Before starting work, please read these instructions from start to finish
These instructions are a guide only and are intended for someone with a reasonable knowledge of DIY.
There is more than one way to hang a rack, but the method described below helps to avoid the most common and troublesome mistake – drilling your screw holes in the wrong position.
If you are not completely confident in your skills or do not have the right tools, please employ a competent friend or professional to do the job for you.
Most small racks can be hung singlehanded (ie up to about 50cm). Larger racks may need a second pair of hands.
Supplied with your rack:
Screws & Rawlplugs
Power drill with ‘hammer action’ for drilling masonry
Size 7 masonry drill bit***
Large [6-inch] nail or similar marking tool. eg hand-held masonry punch
Large slotted screwdriver
Eye protectors & ear protectors
*** If Rawlplugs are grey, use Size 10 masonry drill bit
Step 1 – Decide where to hang your rack (NOTE: Do not hang your rack directly over
a radiator or close to any direct heat source as this may cause the wood to
dry out, possibly resulting in warping or splitting)
Step 2 – Hold rack in position and pass nail or other marking tool through one of the
fixing holes on right side of rack. Gently tap with hammer to mark 1st screw
Step 3 – Set rack aside and drill first hole – tap in raw plug. (NOTE: Never attempt to
drill into masonry through the ready-drilled fixing holes in your rack. This
will cause serious damage to the wood)
Step 4 – Hang rack by this 1st screw
Do not drive screw fully home - leave head protruding about 4mm
Step 5 – Set position of rack with spirit level. Mark remaining holes with marking tool
Step 6 – Before drilling remaining holes, remove rack from wall or have helper hold
rack well clear of drill
Step 7 – Carefully drive all screws home, taking care not to damage the screw heads
Step 8 – Stand back and admire!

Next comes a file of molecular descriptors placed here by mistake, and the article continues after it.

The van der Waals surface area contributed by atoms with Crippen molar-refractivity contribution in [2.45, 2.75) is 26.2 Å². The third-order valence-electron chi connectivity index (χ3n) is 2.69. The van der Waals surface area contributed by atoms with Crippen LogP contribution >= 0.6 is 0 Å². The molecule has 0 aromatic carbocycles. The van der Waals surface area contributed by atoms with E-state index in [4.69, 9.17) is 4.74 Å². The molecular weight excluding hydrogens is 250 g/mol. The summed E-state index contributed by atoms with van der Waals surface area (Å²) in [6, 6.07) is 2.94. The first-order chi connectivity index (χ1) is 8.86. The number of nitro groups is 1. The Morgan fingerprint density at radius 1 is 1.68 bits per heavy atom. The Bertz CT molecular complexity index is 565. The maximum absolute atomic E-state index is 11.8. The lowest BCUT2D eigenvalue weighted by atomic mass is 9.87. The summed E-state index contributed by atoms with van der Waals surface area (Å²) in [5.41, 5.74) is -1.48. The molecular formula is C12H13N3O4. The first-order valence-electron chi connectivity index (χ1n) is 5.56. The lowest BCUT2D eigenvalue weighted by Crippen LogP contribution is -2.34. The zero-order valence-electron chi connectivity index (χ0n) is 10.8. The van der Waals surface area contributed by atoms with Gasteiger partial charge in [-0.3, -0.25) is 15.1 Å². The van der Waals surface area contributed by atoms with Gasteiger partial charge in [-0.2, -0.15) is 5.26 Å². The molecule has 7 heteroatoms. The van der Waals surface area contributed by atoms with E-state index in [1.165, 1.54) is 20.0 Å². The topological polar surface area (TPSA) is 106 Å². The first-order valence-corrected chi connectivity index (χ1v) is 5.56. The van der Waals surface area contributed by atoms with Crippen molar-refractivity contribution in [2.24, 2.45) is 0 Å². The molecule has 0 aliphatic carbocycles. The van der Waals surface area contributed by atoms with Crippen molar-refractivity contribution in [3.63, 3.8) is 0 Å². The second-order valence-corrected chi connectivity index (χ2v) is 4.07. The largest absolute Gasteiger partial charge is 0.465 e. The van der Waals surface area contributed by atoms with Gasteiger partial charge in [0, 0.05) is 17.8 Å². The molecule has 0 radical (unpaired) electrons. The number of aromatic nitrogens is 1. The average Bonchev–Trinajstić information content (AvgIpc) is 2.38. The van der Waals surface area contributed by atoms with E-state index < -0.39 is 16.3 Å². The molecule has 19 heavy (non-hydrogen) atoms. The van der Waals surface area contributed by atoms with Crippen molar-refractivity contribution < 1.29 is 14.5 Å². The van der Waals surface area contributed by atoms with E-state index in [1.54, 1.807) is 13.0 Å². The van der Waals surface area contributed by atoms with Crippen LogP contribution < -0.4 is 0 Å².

Hooked on Hooks’ racks of hooks are intended for household use. Outbuildings, such as barns and garages would be acceptable environments, if they do not suffer extremes of temperature and humidity.
Wood is hygroscopic which means it absorbs water and moisture from the environment in which it is placed. For this reason, I do not recommend positioning your rack directly over a radiator or close to any direct source of heat. This could cause the wood to dry out, possibly leading to warping or splitting.
Kiln-dried wood is far more resistant to hygroscopy – air-dried wood may be more vulnerable, depending on how long it has been left to season. The majority of wood used for Hooked on Hooks’ racks is reclaimed, which means it has probably been around for many years, negating concerns over how it will respond to moisture and temperatures.
Plinths may have such markings as cracks, scuffs, knot holes, dents, old nail holes etc – which are all natural characteristic of reclaimed wood and all part of the character of Hooked on Hooks’ racks.
Most racks are finished with beeswax. The individual tag attached to your new rack will tell you what colour has been used (medium brown, dark brown etc). Beeswax is easy to apply, easy to revive. Apply with a soft cloth and/or soft bristled paint brush, leave for half an hour and buff with another soft cloth or brush.
Most of the hooks used on Hooked on Hooks’ racks are maintenance-free. Refer to the individual green tag attached to your rack to see the type of hook you have.
Cast Iron or Steel: Most reproduction hooks are powder coated – ‘to last forever’ –
and require no maintenance. Older hooks, especially when placed
in a damp environment, may attract surface rust. In the unlikely
event that this occurs, deposits can be easily removed with a
cloth, or fine wire wool. The surface can then be refinished or
brought back to ‘new’ using ordinary beeswax polish.
Brass or Copper: Most Hooked on Hooks’ brass and copper hooks are not
lacquered and will gradually take on a dark patina with time. (One
current exception is the reproduction, antique finish hook with
porcelain finials used on certain racks). If, of course, you prefer to
have your brass or copper polished, use a normal brass cleaning
product, taking care not to allow the polishing agent to come into
contact with the wood.